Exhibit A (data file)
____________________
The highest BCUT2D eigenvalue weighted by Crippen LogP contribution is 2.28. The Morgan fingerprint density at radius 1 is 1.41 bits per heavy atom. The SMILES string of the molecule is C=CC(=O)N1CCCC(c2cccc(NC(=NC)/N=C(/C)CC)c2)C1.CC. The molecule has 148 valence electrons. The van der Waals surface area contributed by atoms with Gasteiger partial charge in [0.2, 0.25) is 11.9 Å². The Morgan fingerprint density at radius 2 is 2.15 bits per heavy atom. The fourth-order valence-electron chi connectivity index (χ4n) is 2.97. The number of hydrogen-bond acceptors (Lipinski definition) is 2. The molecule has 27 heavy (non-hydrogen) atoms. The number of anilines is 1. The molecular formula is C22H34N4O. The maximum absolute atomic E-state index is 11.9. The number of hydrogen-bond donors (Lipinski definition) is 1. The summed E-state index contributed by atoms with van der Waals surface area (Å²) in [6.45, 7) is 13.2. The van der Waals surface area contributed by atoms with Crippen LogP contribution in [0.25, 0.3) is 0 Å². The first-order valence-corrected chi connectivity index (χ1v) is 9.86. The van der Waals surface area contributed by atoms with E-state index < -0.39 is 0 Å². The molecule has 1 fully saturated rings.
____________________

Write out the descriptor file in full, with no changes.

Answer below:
The highest BCUT2D eigenvalue weighted by Crippen LogP contribution is 2.28. The Morgan fingerprint density at radius 1 is 1.41 bits per heavy atom. The SMILES string of the molecule is C=CC(=O)N1CCCC(c2cccc(NC(=NC)/N=C(/C)CC)c2)C1.CC. The molecule has 148 valence electrons. The van der Waals surface area contributed by atoms with Gasteiger partial charge in [0.2, 0.25) is 11.9 Å². The Morgan fingerprint density at radius 2 is 2.15 bits per heavy atom. The fourth-order valence-electron chi connectivity index (χ4n) is 2.97. The number of hydrogen-bond acceptors (Lipinski definition) is 2. The molecule has 27 heavy (non-hydrogen) atoms. The number of anilines is 1. The molecular formula is C22H34N4O. The maximum absolute atomic E-state index is 11.9. The number of hydrogen-bond donors (Lipinski definition) is 1. The summed E-state index contributed by atoms with van der Waals surface area (Å²) in [6.45, 7) is 13.2. The van der Waals surface area contributed by atoms with Crippen LogP contribution in [0.25, 0.3) is 0 Å². The first-order valence-corrected chi connectivity index (χ1v) is 9.86. The van der Waals surface area contributed by atoms with E-state index < -0.39 is 0 Å². The molecule has 1 fully saturated rings.